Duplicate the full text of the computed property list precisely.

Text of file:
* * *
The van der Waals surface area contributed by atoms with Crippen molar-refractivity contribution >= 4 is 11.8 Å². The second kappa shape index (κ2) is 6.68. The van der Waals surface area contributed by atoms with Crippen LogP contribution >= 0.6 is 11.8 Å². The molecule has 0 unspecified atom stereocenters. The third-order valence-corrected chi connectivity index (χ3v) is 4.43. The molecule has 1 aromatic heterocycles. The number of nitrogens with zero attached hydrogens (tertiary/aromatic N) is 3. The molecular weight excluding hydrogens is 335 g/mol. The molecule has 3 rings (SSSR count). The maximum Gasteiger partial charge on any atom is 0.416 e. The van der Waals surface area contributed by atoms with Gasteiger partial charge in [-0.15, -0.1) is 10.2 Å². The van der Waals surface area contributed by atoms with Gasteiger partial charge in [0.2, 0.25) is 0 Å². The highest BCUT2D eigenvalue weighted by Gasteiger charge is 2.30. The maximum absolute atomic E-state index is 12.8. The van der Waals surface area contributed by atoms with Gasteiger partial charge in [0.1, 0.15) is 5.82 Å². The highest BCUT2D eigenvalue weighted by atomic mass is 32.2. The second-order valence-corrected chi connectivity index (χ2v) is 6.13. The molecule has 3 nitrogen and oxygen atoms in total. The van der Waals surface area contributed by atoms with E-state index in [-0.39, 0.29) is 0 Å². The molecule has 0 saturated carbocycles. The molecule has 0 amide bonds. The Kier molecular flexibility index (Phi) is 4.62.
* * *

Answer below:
The van der Waals surface area contributed by atoms with Crippen molar-refractivity contribution >= 4 is 11.8 Å². The second kappa shape index (κ2) is 6.68. The van der Waals surface area contributed by atoms with Crippen LogP contribution >= 0.6 is 11.8 Å². The molecule has 0 unspecified atom stereocenters. The third-order valence-corrected chi connectivity index (χ3v) is 4.43. The molecule has 1 aromatic heterocycles. The number of nitrogens with zero attached hydrogens (tertiary/aromatic N) is 3. The molecular weight excluding hydrogens is 335 g/mol. The molecule has 3 rings (SSSR count). The maximum Gasteiger partial charge on any atom is 0.416 e. The van der Waals surface area contributed by atoms with Gasteiger partial charge in [-0.15, -0.1) is 10.2 Å². The van der Waals surface area contributed by atoms with Gasteiger partial charge in [0.2, 0.25) is 0 Å². The highest BCUT2D eigenvalue weighted by Gasteiger charge is 2.30. The maximum absolute atomic E-state index is 12.8. The van der Waals surface area contributed by atoms with Gasteiger partial charge in [0.1, 0.15) is 5.82 Å². The highest BCUT2D eigenvalue weighted by atomic mass is 32.2. The second-order valence-corrected chi connectivity index (χ2v) is 6.13. The molecule has 3 nitrogen and oxygen atoms in total. The van der Waals surface area contributed by atoms with E-state index in [-0.39, 0.29) is 0 Å². The molecule has 0 saturated carbocycles. The molecule has 0 amide bonds. The Kier molecular flexibility index (Phi) is 4.62.